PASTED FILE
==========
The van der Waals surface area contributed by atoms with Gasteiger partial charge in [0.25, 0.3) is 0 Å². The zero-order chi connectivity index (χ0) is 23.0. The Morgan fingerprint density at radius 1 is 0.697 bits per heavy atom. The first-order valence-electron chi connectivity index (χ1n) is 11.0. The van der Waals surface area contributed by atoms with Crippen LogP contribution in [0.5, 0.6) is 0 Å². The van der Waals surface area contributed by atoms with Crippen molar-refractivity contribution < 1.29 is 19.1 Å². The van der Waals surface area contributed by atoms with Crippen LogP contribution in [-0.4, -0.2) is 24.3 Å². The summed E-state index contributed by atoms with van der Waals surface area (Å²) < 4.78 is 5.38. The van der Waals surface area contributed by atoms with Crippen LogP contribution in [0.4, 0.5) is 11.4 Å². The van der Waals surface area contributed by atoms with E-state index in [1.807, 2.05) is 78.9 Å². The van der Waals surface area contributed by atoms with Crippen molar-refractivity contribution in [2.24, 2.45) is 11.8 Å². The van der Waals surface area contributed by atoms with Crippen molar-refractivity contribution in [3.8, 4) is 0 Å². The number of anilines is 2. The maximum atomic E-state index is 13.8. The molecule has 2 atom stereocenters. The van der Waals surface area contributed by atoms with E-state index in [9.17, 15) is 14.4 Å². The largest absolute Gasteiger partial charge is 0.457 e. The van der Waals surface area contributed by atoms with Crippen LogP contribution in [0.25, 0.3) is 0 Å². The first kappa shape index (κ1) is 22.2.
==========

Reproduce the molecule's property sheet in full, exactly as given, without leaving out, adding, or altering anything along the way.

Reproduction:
The van der Waals surface area contributed by atoms with Gasteiger partial charge in [0.25, 0.3) is 0 Å². The zero-order chi connectivity index (χ0) is 23.0. The Morgan fingerprint density at radius 1 is 0.697 bits per heavy atom. The first-order valence-electron chi connectivity index (χ1n) is 11.0. The van der Waals surface area contributed by atoms with Crippen LogP contribution in [0.5, 0.6) is 0 Å². The van der Waals surface area contributed by atoms with Crippen molar-refractivity contribution < 1.29 is 19.1 Å². The van der Waals surface area contributed by atoms with Crippen LogP contribution in [-0.4, -0.2) is 24.3 Å². The summed E-state index contributed by atoms with van der Waals surface area (Å²) < 4.78 is 5.38. The van der Waals surface area contributed by atoms with Crippen LogP contribution in [0.4, 0.5) is 11.4 Å². The van der Waals surface area contributed by atoms with E-state index in [1.807, 2.05) is 78.9 Å². The van der Waals surface area contributed by atoms with Crippen molar-refractivity contribution in [2.24, 2.45) is 11.8 Å². The van der Waals surface area contributed by atoms with Crippen molar-refractivity contribution in [3.8, 4) is 0 Å². The number of anilines is 2. The maximum atomic E-state index is 13.8. The molecule has 2 atom stereocenters. The van der Waals surface area contributed by atoms with E-state index in [9.17, 15) is 14.4 Å². The largest absolute Gasteiger partial charge is 0.457 e. The van der Waals surface area contributed by atoms with Crippen LogP contribution in [0.25, 0.3) is 0 Å². The first kappa shape index (κ1) is 22.2.